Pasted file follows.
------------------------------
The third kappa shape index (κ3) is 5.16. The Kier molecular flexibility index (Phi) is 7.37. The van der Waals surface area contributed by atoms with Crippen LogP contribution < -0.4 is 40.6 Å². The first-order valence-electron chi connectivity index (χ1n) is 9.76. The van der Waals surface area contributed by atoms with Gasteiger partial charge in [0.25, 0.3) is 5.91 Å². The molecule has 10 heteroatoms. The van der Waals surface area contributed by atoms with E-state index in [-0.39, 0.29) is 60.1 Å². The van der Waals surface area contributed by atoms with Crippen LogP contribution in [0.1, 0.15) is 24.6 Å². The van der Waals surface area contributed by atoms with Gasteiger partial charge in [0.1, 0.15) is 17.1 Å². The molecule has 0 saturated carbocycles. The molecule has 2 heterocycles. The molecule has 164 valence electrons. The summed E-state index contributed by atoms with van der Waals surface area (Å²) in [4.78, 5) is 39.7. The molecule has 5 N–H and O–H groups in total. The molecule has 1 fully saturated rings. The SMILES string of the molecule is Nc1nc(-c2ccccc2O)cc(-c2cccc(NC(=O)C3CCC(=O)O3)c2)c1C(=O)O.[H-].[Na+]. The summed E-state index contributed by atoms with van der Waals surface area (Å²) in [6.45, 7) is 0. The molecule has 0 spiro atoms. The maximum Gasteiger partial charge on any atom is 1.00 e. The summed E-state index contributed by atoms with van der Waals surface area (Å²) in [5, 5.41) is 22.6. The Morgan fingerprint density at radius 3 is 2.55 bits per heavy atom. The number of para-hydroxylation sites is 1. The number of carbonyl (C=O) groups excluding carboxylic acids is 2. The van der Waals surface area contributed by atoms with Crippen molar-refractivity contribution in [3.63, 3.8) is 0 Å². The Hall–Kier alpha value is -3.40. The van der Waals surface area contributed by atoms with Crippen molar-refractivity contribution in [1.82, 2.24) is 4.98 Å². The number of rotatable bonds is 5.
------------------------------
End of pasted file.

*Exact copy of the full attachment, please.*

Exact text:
The third kappa shape index (κ3) is 5.16. The Kier molecular flexibility index (Phi) is 7.37. The van der Waals surface area contributed by atoms with Crippen LogP contribution < -0.4 is 40.6 Å². The first-order valence-electron chi connectivity index (χ1n) is 9.76. The van der Waals surface area contributed by atoms with Gasteiger partial charge in [0.25, 0.3) is 5.91 Å². The molecule has 10 heteroatoms. The van der Waals surface area contributed by atoms with E-state index in [-0.39, 0.29) is 60.1 Å². The van der Waals surface area contributed by atoms with Crippen LogP contribution in [0.1, 0.15) is 24.6 Å². The van der Waals surface area contributed by atoms with Gasteiger partial charge in [0.1, 0.15) is 17.1 Å². The molecule has 0 saturated carbocycles. The molecule has 2 heterocycles. The molecule has 164 valence electrons. The summed E-state index contributed by atoms with van der Waals surface area (Å²) in [4.78, 5) is 39.7. The molecule has 5 N–H and O–H groups in total. The molecule has 1 fully saturated rings. The SMILES string of the molecule is Nc1nc(-c2ccccc2O)cc(-c2cccc(NC(=O)C3CCC(=O)O3)c2)c1C(=O)O.[H-].[Na+]. The summed E-state index contributed by atoms with van der Waals surface area (Å²) in [6.45, 7) is 0. The molecule has 0 spiro atoms. The maximum Gasteiger partial charge on any atom is 1.00 e. The summed E-state index contributed by atoms with van der Waals surface area (Å²) in [5, 5.41) is 22.6. The Morgan fingerprint density at radius 3 is 2.55 bits per heavy atom. The number of para-hydroxylation sites is 1. The number of carbonyl (C=O) groups excluding carboxylic acids is 2. The van der Waals surface area contributed by atoms with Crippen molar-refractivity contribution in [3.63, 3.8) is 0 Å². The Hall–Kier alpha value is -3.40. The van der Waals surface area contributed by atoms with Crippen molar-refractivity contribution in [1.82, 2.24) is 4.98 Å². The number of rotatable bonds is 5.